The Revolution Will Not Be Televised is a terrific read. You’ll get through it in a day or two – because once you get into it, you want to read all of it. The book is not a day-by-day deconstruction of the Dean campaign. If you’re looking for that, you’ll have to wait for someone else to write it. (And I’m certain those books will come.) Instead, it’s a singularly compelling story that takes you from Trippi’s first forays into grassroots organizing, up to the present day, where he has a unique view of the intersection of technology and politics.
I found the back story of his involvement in the Kennedy and Mondale campaigns most interesting, for it lays the groundwork for what’s to come. And it gives you an intriguing view into the very small network of people who’ve been at this for decades.
It’s still sad for me to think about what we had last year and lost — but Trippi presents the entire story as a case study for where things are headed. Ultimately, we helped rewrite the rules for what insurgents are capable of doing. And there’s no doubt in my mind that what we did will serve as a blueprint moving forward.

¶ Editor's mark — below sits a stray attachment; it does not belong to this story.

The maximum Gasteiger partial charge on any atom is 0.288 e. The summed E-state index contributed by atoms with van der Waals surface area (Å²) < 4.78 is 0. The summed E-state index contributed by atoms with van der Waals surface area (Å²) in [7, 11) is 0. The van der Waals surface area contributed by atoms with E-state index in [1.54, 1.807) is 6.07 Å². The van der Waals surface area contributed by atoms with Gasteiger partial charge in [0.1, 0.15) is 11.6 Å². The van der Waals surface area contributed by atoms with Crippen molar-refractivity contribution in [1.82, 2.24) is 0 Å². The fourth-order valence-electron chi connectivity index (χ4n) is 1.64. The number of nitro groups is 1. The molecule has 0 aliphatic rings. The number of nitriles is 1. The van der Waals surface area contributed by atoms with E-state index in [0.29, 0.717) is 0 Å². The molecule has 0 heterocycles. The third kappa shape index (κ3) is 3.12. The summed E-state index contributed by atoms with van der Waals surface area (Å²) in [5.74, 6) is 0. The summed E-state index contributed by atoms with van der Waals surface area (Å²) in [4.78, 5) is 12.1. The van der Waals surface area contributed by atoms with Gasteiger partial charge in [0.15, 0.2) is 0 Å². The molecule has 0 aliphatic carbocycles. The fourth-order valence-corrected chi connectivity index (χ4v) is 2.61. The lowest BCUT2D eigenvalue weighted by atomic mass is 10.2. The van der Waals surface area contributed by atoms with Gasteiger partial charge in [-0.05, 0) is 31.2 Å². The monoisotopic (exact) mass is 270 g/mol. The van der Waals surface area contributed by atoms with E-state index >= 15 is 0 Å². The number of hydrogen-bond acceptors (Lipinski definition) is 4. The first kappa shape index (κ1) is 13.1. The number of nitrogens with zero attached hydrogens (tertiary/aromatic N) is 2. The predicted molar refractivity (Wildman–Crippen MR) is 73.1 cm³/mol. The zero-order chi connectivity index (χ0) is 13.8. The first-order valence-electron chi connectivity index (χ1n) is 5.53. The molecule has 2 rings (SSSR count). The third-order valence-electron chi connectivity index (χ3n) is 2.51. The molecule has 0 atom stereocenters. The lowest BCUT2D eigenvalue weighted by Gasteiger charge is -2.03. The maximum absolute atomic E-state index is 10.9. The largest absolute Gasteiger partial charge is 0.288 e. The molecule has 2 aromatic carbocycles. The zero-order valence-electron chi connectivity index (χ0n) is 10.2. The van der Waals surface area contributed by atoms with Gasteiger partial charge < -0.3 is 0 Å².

Though the book is obviously focused predominantly on politics, it’s by no means just a political book. Joe’s inspiration for the Dean model arose out of a community that started on a stock message board, and Joe ties the threads together in the final section of the book by talking about how corporate America will have to learn the same lessons — of transparency, of empowerment, of decentralization — if they want to excel in the years to come.
For anyone who thinks that the technology we’re playing with today will make a differece tomorrow, you must read this book. Joe was intrigued to hear that there are Republicans who worship at the Trippi altar — and that’s just proof that this isn’t a partisan thing. Any candidates who follow this model are destined to effect great change. Ultimately, The Revolution Will Not Be Televised offers all of us a glimpse of where we’re headed — and makes those of us who were involved in the Dean campaign that much more proud of what we did.
Joe could have phoned this in and traded on the currency of the topic for some quick sales. Lucky for us, he didn’t. I think the book — and its message — will persist. It’s the rare combination of timeliness and vision that will help evangelize to the unconverted and encourage the disciples.